In a world of digital marketing, many believe that direct mail campaigns have become prosaic. The truth is that the constant influx of emails and social media and the ease with which these can be sent (and deleted) has left our mailboxes rather empty. The same consumer that cringed when their mailbox overflowed with ads and coupons now searches for something tangible, which means those companies using direct mail are one step ahead of their competitors.
Here are just a few statistics to stress the point: According to the Direct Marketing Association (DMA) the response rate for direct mail is 3.5 percent—more than 28 times the .12 percent for email. 2.5 billion coupons were redeemed in 2015. Direct mail outperforms all digital channels combined by nearly 600 percent, according to the 2015 DMA Response Rate Report. Are you convinced yet? The bottom line: An integrated marketing campaign makes use of both digital marketing and direct mail. Here are the tools and tips to make your direct mail campaign a success.
This is the key to a successful direct mail campaign. Know your target audience—their demographics, geographics and firmographics if B2B. This specific information will guide you to not only the targeted location but also the message that will receive a response. Response rates can be increased with a targeted call to action (CTA). Send different mailers to different segments. Assess your strategy by sending out test offers and information before sending out your mass mailing.
Context is just as important as content. This involves sending the right content to the right customer at the right time. Data and analytics that help you determine where they are in the purchasing process will then help you define both content and timing, and help you to develop the correct CTA.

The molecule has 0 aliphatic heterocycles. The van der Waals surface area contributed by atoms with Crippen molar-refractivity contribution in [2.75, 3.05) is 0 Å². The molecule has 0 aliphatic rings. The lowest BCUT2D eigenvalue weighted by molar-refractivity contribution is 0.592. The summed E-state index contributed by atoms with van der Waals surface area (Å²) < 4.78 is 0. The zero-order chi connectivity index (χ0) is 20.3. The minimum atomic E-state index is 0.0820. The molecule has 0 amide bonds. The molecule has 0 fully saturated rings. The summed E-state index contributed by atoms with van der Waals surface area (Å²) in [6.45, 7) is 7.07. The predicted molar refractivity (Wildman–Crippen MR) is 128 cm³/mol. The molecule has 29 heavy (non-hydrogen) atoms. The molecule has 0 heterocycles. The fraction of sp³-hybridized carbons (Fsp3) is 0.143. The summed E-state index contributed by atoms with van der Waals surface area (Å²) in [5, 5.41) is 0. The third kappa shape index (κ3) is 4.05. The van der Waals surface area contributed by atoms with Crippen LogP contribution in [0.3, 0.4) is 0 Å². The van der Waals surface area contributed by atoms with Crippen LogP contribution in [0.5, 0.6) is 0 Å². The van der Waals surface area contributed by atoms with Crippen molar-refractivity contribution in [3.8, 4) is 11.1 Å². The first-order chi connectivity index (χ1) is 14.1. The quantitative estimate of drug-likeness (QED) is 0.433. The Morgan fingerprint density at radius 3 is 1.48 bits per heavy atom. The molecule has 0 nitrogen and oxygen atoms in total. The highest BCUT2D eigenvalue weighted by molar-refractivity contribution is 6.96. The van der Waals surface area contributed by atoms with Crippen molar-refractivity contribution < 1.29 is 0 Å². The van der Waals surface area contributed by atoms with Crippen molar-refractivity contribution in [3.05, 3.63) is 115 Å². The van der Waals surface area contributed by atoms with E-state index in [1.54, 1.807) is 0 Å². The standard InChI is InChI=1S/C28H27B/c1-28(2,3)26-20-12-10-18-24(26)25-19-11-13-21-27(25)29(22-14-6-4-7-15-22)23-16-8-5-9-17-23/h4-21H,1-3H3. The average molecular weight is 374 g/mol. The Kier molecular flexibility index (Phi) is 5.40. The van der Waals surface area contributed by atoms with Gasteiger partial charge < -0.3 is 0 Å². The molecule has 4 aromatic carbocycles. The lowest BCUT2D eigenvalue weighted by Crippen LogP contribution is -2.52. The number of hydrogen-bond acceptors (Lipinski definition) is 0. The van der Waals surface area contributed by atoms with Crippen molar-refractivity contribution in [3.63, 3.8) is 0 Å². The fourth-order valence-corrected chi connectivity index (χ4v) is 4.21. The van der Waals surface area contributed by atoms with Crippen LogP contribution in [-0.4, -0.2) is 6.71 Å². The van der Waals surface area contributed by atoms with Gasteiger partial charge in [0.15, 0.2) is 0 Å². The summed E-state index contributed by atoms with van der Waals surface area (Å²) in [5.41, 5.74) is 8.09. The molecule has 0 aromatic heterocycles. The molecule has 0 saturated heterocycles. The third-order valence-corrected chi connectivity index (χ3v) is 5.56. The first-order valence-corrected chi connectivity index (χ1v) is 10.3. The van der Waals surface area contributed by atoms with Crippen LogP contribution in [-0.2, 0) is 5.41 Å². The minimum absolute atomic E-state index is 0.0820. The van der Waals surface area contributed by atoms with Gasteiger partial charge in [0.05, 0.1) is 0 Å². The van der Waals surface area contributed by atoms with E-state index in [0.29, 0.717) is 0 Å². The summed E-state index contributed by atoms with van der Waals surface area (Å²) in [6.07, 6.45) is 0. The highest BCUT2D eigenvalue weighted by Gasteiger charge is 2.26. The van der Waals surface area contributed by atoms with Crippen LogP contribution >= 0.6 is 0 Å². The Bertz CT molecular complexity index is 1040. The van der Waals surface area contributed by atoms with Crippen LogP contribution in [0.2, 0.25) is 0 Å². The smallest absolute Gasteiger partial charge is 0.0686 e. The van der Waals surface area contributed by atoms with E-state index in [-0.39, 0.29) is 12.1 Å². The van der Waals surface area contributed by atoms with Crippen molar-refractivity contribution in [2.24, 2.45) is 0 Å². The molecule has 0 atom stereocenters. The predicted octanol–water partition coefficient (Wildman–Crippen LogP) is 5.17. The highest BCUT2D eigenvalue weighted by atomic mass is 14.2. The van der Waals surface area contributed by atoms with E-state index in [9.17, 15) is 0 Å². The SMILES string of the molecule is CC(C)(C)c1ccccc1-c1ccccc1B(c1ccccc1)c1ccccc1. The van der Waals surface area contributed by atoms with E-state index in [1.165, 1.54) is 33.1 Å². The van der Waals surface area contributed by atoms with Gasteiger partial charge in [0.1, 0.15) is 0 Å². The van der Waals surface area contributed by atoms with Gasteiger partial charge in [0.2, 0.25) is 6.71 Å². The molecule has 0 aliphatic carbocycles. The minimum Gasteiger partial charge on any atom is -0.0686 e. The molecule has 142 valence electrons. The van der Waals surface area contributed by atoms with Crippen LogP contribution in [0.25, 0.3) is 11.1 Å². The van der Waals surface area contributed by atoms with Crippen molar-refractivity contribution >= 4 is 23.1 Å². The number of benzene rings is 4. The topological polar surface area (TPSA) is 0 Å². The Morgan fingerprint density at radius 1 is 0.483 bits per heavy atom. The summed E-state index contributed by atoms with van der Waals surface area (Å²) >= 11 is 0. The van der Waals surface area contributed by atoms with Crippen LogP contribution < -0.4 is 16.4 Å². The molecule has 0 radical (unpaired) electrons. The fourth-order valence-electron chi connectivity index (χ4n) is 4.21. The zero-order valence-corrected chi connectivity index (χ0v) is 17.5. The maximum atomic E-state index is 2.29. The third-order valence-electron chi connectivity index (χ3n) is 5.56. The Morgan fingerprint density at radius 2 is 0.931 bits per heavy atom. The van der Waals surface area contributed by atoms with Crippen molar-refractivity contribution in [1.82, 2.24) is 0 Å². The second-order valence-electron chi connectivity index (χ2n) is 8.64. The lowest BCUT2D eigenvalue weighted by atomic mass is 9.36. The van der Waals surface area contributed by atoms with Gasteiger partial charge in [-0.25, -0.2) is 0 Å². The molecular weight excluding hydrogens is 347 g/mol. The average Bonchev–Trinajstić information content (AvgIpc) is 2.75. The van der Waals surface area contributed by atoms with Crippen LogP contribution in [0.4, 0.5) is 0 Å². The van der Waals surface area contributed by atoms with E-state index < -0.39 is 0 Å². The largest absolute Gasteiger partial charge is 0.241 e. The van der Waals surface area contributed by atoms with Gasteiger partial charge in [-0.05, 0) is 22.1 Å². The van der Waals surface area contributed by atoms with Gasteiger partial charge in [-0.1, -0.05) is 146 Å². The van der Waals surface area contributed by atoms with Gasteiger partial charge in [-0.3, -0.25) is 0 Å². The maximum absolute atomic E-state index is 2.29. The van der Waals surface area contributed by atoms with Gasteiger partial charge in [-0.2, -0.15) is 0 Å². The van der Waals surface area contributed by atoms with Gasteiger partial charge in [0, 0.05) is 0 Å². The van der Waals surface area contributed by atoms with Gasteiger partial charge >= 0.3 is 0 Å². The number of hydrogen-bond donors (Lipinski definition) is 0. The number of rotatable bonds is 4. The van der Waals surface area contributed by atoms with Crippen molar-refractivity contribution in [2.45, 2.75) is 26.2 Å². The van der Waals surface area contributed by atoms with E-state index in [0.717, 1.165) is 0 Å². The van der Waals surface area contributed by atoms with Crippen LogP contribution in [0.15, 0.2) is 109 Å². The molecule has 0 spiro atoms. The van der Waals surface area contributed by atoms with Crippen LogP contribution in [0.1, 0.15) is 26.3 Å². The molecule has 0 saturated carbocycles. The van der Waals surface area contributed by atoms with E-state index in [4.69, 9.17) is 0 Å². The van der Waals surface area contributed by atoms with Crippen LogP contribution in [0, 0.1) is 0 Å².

Direct mail, as with most marketing platforms, requires more than one touch. This ability is built-in to the platform. You can send postcards, letters, brochures, coupons or catalogs, to name a few—keeping your prospective client’s interest peaked instead of waning with the receipt of the fourth postcard. Special limited-time offers can create a sense of urgency. Offers directed at previous customers and designed with their last purchase in mind can make them loyal, repeat clients. Personalization is key.
In whatever format, make the content interesting and relevant so that your target audience not only goes on to read it, but also shares it with a friend. If it contains content that goes beyond the sale but supplies useful information, that same potential customer will place it on their desk to peruse through at another time—and many of those will go online and place an order. To that end, make your catalogs less a sales pitch and more an experience.
DMA also reports that the cost-per-acquisition is competitive with an average cost of $19. It returns the same ROI as social media with an average of 16 percent. ROI is fairly easy to track with cost of creating, printing, mailing, and the response and conversion rate. Many buyers will place a call or go online in response to a direct mail campaign, so be sure to use a dedicated phone line or a landing page in order to know where that specific customer came from. Another option is to use a tracking code or coupon.
Unless your selling door-to-door, there’s no other way to make your physical presence known. That mailer, sitting on their kitchen table, is being seen not just by the recipient, but often by all the members of the household. Using multiple channels to engage with potential and lifetime customers in a personalized format is the key to marketing success. Direct mail is certainly not dead, but an important part of a successful marketing campaign.